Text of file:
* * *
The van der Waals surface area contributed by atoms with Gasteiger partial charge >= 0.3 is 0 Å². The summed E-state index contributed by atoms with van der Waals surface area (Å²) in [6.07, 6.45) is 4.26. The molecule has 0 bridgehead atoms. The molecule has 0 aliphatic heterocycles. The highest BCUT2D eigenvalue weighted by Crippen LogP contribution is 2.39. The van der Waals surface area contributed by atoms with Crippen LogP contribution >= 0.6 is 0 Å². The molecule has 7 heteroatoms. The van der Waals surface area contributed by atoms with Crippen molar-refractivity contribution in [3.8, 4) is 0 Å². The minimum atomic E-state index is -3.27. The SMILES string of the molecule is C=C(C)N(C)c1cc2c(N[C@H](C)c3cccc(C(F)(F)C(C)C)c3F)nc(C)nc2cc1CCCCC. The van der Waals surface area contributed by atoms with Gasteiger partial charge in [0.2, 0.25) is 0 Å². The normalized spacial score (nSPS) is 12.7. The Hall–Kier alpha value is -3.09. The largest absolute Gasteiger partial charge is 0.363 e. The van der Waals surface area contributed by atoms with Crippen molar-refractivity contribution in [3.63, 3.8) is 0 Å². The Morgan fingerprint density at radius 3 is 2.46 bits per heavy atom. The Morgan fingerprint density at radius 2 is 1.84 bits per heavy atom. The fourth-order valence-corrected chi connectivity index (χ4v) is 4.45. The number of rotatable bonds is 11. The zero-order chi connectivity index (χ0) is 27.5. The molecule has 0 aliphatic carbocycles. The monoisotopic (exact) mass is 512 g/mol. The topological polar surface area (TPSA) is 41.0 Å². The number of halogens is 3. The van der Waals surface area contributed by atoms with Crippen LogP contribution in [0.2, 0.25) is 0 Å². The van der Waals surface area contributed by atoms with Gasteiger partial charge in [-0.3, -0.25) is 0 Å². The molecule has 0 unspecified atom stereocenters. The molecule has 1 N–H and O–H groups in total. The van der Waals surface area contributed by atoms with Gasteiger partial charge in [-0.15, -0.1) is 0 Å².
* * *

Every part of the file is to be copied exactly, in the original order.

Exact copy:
The van der Waals surface area contributed by atoms with Gasteiger partial charge >= 0.3 is 0 Å². The summed E-state index contributed by atoms with van der Waals surface area (Å²) in [6.07, 6.45) is 4.26. The molecule has 0 bridgehead atoms. The molecule has 0 aliphatic heterocycles. The highest BCUT2D eigenvalue weighted by Crippen LogP contribution is 2.39. The van der Waals surface area contributed by atoms with Crippen LogP contribution >= 0.6 is 0 Å². The molecule has 7 heteroatoms. The van der Waals surface area contributed by atoms with Crippen molar-refractivity contribution in [3.8, 4) is 0 Å². The minimum atomic E-state index is -3.27. The SMILES string of the molecule is C=C(C)N(C)c1cc2c(N[C@H](C)c3cccc(C(F)(F)C(C)C)c3F)nc(C)nc2cc1CCCCC. The van der Waals surface area contributed by atoms with Gasteiger partial charge in [0.2, 0.25) is 0 Å². The normalized spacial score (nSPS) is 12.7. The Hall–Kier alpha value is -3.09. The largest absolute Gasteiger partial charge is 0.363 e. The van der Waals surface area contributed by atoms with Crippen molar-refractivity contribution in [3.63, 3.8) is 0 Å². The Morgan fingerprint density at radius 3 is 2.46 bits per heavy atom. The Morgan fingerprint density at radius 2 is 1.84 bits per heavy atom. The fourth-order valence-corrected chi connectivity index (χ4v) is 4.45. The number of rotatable bonds is 11. The zero-order chi connectivity index (χ0) is 27.5. The molecule has 0 aliphatic carbocycles. The monoisotopic (exact) mass is 512 g/mol. The topological polar surface area (TPSA) is 41.0 Å². The number of halogens is 3. The van der Waals surface area contributed by atoms with Crippen LogP contribution in [0.2, 0.25) is 0 Å². The van der Waals surface area contributed by atoms with Gasteiger partial charge in [-0.3, -0.25) is 0 Å². The molecule has 0 unspecified atom stereocenters. The molecule has 1 N–H and O–H groups in total. The van der Waals surface area contributed by atoms with Gasteiger partial charge in [-0.15, -0.1) is 0 Å².